The Prevalence of Carpal Tunnel Syndrome in Latino Poultry-Processing Workers and Other Latino Manual Workers

UNCG Author/Contributor (non-UNCG co-authors, if there are any, appear on document)
Mark R. Schulz, Assistant Professor (Creator)
The University of North Carolina at Greensboro (UNCG )
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Abstract: Objective: To determine the prevalence of carpal tunnel syndrome (CTS) in Latino poultry-processing workers. Methods: Symptoms and nerve conduction studies were used to prospectively assess 287 Latino poultry-processing workers and 226 Latinos in other manual-labor occupations. Results: The prevalence of CTS was higher in poultry-processing (8.7%) compared with nonpoultry manual workers (4.0%; P < 0.0001). The adjusted odds ratio for the prevalence of CTS in poultry workers was 2.51 (95% confidence interval, 1.80–3.50) compared with nonpoultry workers. Within the poultry workers, those who performed packing, sanitation, and chilling had a trend toward less CTS than those who performed tasks requiring more repetitive and strenuous hand movements. Discussion: Latino poultry-processing workers have a high prevalence of CTS, which likely results from the repetitive and strenuous nature of the work.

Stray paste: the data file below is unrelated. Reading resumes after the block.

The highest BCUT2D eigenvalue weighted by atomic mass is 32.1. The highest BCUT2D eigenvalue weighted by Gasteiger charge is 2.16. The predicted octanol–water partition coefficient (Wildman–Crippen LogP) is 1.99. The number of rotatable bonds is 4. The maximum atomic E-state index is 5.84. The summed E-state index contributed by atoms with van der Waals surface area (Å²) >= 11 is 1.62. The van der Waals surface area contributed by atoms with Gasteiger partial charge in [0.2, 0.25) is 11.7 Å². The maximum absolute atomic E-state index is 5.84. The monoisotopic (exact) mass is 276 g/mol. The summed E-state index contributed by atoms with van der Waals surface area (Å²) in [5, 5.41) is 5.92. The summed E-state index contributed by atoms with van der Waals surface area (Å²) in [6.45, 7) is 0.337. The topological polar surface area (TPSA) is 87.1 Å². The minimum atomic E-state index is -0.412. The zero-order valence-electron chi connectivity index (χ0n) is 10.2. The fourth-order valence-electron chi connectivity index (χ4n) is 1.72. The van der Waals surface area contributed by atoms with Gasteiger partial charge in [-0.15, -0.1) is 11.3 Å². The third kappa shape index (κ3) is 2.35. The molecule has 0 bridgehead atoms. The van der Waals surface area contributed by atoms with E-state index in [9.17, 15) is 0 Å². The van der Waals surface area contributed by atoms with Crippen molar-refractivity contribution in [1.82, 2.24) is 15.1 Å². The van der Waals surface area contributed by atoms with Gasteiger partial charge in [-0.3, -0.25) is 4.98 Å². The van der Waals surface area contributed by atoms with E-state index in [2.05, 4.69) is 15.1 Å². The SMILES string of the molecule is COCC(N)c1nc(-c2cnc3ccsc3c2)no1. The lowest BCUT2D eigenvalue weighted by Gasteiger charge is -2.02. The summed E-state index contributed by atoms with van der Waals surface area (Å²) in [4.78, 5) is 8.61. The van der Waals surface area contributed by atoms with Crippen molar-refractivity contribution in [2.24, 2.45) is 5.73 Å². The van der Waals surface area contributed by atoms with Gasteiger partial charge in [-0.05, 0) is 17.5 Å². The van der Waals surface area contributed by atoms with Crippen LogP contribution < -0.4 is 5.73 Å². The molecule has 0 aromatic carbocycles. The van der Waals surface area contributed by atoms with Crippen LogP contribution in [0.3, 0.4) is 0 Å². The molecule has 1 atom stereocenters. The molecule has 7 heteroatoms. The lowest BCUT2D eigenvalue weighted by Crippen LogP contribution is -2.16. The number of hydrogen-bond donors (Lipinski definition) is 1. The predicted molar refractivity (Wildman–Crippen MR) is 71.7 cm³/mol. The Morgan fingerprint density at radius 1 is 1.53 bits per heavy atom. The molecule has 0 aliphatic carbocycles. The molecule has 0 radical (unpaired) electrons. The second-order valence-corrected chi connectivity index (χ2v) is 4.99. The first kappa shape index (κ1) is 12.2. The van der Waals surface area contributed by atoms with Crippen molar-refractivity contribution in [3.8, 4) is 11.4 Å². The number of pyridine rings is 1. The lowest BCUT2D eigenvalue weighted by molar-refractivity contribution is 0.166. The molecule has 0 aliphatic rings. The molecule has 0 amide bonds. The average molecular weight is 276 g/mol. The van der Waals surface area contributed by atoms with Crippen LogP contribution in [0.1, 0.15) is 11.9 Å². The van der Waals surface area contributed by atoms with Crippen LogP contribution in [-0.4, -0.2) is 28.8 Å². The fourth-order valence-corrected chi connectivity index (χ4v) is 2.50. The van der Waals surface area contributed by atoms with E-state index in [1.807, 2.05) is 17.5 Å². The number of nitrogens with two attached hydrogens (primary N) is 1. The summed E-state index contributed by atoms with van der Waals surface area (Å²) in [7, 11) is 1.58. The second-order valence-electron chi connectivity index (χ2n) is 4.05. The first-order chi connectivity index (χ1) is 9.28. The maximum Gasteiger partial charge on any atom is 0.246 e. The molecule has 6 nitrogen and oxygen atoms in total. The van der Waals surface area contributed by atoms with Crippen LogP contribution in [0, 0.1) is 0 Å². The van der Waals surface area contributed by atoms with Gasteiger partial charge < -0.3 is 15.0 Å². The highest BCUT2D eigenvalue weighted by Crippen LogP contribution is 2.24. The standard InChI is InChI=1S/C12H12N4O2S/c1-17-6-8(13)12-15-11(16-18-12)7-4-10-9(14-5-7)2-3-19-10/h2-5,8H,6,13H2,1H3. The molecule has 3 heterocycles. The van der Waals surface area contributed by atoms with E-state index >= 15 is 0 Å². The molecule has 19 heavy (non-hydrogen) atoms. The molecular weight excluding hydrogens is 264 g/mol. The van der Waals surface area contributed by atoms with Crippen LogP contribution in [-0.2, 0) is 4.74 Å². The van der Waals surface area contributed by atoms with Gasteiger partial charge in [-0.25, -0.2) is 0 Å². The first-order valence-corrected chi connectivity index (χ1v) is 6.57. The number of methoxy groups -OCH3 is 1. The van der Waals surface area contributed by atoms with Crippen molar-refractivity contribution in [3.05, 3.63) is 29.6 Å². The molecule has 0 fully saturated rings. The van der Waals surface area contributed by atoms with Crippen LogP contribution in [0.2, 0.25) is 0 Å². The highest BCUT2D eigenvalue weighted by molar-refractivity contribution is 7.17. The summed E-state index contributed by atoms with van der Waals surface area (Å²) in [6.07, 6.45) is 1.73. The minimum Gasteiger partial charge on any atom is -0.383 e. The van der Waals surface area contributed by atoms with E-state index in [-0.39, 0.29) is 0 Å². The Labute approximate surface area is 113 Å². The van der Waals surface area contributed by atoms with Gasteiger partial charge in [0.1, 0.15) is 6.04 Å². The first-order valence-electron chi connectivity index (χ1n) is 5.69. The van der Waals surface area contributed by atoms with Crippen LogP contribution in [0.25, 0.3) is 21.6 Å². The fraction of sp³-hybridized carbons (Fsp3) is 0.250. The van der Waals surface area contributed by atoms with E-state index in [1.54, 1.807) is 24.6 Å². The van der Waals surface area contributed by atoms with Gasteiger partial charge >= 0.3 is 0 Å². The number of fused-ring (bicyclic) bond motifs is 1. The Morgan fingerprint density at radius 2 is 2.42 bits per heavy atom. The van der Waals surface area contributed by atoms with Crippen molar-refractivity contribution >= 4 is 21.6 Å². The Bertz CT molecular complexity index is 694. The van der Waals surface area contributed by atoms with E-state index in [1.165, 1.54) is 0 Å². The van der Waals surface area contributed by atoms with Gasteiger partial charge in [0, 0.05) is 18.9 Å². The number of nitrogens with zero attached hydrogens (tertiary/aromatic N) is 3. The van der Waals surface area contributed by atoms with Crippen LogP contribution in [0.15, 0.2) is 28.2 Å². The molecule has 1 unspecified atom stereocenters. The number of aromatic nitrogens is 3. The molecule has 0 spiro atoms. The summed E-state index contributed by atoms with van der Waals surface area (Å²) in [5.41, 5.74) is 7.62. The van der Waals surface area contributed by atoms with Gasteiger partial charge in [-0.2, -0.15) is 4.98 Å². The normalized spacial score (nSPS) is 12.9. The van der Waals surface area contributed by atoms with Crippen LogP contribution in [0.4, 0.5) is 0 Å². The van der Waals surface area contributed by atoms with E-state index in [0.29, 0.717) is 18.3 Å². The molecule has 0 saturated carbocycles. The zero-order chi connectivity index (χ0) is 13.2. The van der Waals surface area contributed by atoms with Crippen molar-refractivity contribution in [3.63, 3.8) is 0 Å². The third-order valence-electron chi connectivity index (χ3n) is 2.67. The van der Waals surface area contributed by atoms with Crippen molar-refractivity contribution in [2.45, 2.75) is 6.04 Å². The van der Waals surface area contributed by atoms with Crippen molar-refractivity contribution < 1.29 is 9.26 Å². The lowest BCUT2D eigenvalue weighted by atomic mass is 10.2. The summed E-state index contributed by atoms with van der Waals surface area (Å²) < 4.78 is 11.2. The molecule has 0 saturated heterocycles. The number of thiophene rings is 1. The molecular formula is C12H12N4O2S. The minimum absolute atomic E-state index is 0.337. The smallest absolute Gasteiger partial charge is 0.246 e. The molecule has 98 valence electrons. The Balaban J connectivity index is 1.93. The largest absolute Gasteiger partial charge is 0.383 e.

Additional Information

Journal of Occupational and Environmental Medicine, 54 (2), 198-201
Language: English
Date: 2012
Occupational Safety, Latinos, Poultry Processing, Manual Workers, Occupational Health, Carpal Tunnel Syndrome

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